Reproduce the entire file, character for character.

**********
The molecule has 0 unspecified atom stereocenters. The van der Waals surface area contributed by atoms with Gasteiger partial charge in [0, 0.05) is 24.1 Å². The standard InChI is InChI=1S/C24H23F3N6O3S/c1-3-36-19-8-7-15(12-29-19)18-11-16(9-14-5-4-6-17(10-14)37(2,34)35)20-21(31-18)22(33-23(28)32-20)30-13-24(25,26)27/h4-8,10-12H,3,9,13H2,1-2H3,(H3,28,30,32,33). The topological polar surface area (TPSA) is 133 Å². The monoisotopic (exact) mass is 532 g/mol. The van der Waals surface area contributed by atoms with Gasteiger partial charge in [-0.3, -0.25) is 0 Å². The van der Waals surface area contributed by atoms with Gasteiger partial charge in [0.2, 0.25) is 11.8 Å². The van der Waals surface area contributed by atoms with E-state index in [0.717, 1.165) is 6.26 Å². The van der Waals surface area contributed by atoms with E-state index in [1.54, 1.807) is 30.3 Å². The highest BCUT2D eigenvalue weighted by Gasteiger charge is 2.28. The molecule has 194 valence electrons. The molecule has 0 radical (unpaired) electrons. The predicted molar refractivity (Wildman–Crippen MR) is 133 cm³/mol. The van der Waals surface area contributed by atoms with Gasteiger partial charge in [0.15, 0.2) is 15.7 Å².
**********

The molecule has 0 unspecified atom stereocenters. The van der Waals surface area contributed by atoms with Gasteiger partial charge in [0, 0.05) is 24.1 Å². The standard InChI is InChI=1S/C24H23F3N6O3S/c1-3-36-19-8-7-15(12-29-19)18-11-16(9-14-5-4-6-17(10-14)37(2,34)35)20-21(31-18)22(33-23(28)32-20)30-13-24(25,26)27/h4-8,10-12H,3,9,13H2,1-2H3,(H3,28,30,32,33). The topological polar surface area (TPSA) is 133 Å². The monoisotopic (exact) mass is 532 g/mol. The van der Waals surface area contributed by atoms with Gasteiger partial charge in [-0.3, -0.25) is 0 Å². The van der Waals surface area contributed by atoms with Gasteiger partial charge in [0.2, 0.25) is 11.8 Å². The van der Waals surface area contributed by atoms with E-state index in [0.717, 1.165) is 6.26 Å². The van der Waals surface area contributed by atoms with E-state index in [1.54, 1.807) is 30.3 Å². The highest BCUT2D eigenvalue weighted by Gasteiger charge is 2.28. The molecule has 194 valence electrons. The molecule has 0 radical (unpaired) electrons. The predicted molar refractivity (Wildman–Crippen MR) is 133 cm³/mol. The van der Waals surface area contributed by atoms with Gasteiger partial charge in [0.15, 0.2) is 15.7 Å².